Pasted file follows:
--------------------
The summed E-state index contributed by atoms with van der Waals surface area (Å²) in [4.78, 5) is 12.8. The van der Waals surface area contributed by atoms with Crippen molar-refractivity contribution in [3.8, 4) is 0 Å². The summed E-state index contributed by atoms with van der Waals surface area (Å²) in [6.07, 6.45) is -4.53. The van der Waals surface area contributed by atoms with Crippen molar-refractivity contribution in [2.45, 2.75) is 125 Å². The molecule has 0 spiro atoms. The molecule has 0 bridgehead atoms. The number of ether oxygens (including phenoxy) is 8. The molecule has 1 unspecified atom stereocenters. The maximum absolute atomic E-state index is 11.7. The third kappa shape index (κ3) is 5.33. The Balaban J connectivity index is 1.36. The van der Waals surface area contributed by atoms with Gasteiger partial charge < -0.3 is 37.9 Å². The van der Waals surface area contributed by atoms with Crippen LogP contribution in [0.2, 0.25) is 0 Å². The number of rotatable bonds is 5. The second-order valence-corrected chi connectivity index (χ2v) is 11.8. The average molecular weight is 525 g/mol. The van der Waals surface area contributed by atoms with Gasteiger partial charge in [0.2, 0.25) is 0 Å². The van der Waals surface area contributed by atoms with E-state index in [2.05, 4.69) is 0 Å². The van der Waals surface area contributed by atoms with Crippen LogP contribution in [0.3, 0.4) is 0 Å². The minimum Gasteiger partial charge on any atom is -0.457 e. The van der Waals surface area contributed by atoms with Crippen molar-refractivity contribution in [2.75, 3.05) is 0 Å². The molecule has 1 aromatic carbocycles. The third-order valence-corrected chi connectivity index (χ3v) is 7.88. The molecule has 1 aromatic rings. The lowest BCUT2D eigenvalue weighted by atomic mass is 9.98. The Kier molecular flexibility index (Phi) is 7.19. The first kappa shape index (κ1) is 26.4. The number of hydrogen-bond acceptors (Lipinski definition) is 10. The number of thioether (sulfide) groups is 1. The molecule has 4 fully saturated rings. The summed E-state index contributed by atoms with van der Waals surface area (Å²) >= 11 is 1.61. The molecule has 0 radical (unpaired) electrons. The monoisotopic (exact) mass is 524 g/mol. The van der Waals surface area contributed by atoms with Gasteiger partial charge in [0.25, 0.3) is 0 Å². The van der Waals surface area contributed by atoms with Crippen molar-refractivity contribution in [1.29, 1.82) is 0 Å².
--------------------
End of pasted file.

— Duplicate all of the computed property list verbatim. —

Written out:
The summed E-state index contributed by atoms with van der Waals surface area (Å²) in [4.78, 5) is 12.8. The van der Waals surface area contributed by atoms with Crippen molar-refractivity contribution in [3.8, 4) is 0 Å². The summed E-state index contributed by atoms with van der Waals surface area (Å²) in [6.07, 6.45) is -4.53. The van der Waals surface area contributed by atoms with Crippen molar-refractivity contribution in [2.45, 2.75) is 125 Å². The molecule has 0 spiro atoms. The molecule has 0 bridgehead atoms. The number of ether oxygens (including phenoxy) is 8. The molecule has 1 unspecified atom stereocenters. The maximum absolute atomic E-state index is 11.7. The third kappa shape index (κ3) is 5.33. The Balaban J connectivity index is 1.36. The van der Waals surface area contributed by atoms with Gasteiger partial charge < -0.3 is 37.9 Å². The van der Waals surface area contributed by atoms with Crippen LogP contribution in [0.2, 0.25) is 0 Å². The number of rotatable bonds is 5. The second-order valence-corrected chi connectivity index (χ2v) is 11.8. The average molecular weight is 525 g/mol. The van der Waals surface area contributed by atoms with Gasteiger partial charge in [0.2, 0.25) is 0 Å². The van der Waals surface area contributed by atoms with E-state index in [2.05, 4.69) is 0 Å². The van der Waals surface area contributed by atoms with Crippen LogP contribution in [0.3, 0.4) is 0 Å². The minimum Gasteiger partial charge on any atom is -0.457 e. The van der Waals surface area contributed by atoms with Crippen molar-refractivity contribution in [2.75, 3.05) is 0 Å². The molecule has 1 aromatic carbocycles. The third-order valence-corrected chi connectivity index (χ3v) is 7.88. The molecule has 1 aromatic rings. The lowest BCUT2D eigenvalue weighted by atomic mass is 9.98. The Kier molecular flexibility index (Phi) is 7.19. The first kappa shape index (κ1) is 26.4. The number of hydrogen-bond acceptors (Lipinski definition) is 10. The number of thioether (sulfide) groups is 1. The molecule has 4 fully saturated rings. The summed E-state index contributed by atoms with van der Waals surface area (Å²) >= 11 is 1.61. The molecule has 0 radical (unpaired) electrons. The monoisotopic (exact) mass is 524 g/mol. The van der Waals surface area contributed by atoms with Gasteiger partial charge in [0.25, 0.3) is 0 Å². The van der Waals surface area contributed by atoms with Crippen molar-refractivity contribution in [1.29, 1.82) is 0 Å².